Prospects for a Post-Secular Sociology: Bauman and Habermas in Perspective
Department of Social Studies University of Warmia and Mazury Olsztyn, Poland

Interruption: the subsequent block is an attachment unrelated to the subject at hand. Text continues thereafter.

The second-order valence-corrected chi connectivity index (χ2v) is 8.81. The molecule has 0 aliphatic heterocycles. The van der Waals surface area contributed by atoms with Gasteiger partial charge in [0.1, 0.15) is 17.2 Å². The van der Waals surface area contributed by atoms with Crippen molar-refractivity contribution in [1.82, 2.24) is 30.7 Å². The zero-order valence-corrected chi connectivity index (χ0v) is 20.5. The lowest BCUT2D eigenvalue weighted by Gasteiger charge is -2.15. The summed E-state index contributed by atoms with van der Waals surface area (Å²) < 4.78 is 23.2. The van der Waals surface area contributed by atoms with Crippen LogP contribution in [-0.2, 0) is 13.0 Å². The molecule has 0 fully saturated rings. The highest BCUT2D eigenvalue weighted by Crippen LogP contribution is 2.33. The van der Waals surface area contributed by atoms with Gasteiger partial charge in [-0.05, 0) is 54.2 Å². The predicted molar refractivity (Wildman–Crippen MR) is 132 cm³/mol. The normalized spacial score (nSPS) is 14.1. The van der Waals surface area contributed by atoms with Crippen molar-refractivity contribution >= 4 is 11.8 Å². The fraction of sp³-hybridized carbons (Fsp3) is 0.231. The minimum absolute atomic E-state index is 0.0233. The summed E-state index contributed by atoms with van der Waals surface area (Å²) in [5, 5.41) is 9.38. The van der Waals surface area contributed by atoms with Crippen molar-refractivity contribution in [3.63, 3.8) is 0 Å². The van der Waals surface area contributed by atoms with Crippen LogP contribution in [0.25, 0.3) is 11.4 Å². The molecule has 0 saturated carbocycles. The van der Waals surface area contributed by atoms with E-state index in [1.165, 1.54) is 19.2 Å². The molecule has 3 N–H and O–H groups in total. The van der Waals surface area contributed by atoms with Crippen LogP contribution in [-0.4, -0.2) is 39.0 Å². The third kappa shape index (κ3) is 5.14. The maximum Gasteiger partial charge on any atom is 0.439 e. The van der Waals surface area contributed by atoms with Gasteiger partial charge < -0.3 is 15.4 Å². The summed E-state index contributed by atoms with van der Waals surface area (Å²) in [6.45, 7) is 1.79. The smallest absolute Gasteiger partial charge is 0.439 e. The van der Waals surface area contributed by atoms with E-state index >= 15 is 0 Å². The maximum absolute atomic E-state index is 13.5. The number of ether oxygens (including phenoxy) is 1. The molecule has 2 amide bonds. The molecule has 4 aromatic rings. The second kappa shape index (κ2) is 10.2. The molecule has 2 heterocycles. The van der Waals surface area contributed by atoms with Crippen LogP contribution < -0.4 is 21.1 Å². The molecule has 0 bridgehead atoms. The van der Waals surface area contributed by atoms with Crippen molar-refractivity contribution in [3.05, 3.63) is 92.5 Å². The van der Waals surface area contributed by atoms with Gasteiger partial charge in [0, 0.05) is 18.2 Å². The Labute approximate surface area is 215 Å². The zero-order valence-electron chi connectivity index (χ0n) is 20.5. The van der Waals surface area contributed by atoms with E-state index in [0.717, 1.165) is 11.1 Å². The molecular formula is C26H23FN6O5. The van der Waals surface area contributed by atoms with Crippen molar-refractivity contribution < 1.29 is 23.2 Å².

In Auguste Comte's vision, humanity progressed from theological to metaphysical to positive phase. This transition was to be mirrored by the replacement of theology and metaphysics by a new science of society - sociology. Comte's prophecy was quickly fulfilled - within a century the new discipline gained a near monopoly on expert knowledge about human society by successfully undermining the credentials of other systems - like philosophy and theology - to provide valid interpretations of social reality. This article analyzes sociology's secularist origin and foundation and asks whether a post-secular sociology is possible. While I reject radical views (such as John Milbank's) that call for the abolition of sociology, I claim that the discipline itself provides tools which can help re-formulate its scope, recognize its own limits and enter into a more fruitful dialogue with other discourses, such as theology. Recent turn in Habermas' approach to religion, as well as Bauman's work are considered briefly as explorations in such post-secular sociology: Bauman, in his larger project of a post-modern sociology, blurs the boundaries between sociology and theology, while Habermas separates them, simultaneously fostering communication between the two. Insisting that the religious needs to be translated into the secular, however, he preserves the hegemony of the secularist social science. This article tries to explore a third way out towards a post-secular sociology.